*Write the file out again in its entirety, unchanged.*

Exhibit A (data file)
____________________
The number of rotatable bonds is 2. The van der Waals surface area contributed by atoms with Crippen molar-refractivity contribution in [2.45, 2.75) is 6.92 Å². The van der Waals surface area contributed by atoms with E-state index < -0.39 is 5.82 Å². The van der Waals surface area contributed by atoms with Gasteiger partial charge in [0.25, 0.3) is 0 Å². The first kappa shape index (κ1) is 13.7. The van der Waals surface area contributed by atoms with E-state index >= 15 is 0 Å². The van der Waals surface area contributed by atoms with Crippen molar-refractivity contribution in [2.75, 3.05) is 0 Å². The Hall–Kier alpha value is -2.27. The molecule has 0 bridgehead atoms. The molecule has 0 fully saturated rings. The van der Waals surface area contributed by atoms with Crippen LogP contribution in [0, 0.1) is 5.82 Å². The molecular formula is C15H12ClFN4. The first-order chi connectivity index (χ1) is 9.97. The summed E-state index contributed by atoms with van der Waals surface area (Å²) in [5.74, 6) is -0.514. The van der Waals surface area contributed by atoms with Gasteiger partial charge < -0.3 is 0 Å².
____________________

The number of rotatable bonds is 2. The van der Waals surface area contributed by atoms with Crippen molar-refractivity contribution in [2.45, 2.75) is 6.92 Å². The van der Waals surface area contributed by atoms with E-state index < -0.39 is 5.82 Å². The van der Waals surface area contributed by atoms with Gasteiger partial charge in [0.25, 0.3) is 0 Å². The first kappa shape index (κ1) is 13.7. The van der Waals surface area contributed by atoms with E-state index >= 15 is 0 Å². The van der Waals surface area contributed by atoms with Crippen molar-refractivity contribution in [2.75, 3.05) is 0 Å². The Hall–Kier alpha value is -2.27. The molecule has 0 bridgehead atoms. The molecule has 0 fully saturated rings. The van der Waals surface area contributed by atoms with Crippen LogP contribution in [0, 0.1) is 5.82 Å². The molecular formula is C15H12ClFN4. The first-order chi connectivity index (χ1) is 9.97. The summed E-state index contributed by atoms with van der Waals surface area (Å²) in [5.74, 6) is -0.514. The van der Waals surface area contributed by atoms with Gasteiger partial charge < -0.3 is 0 Å².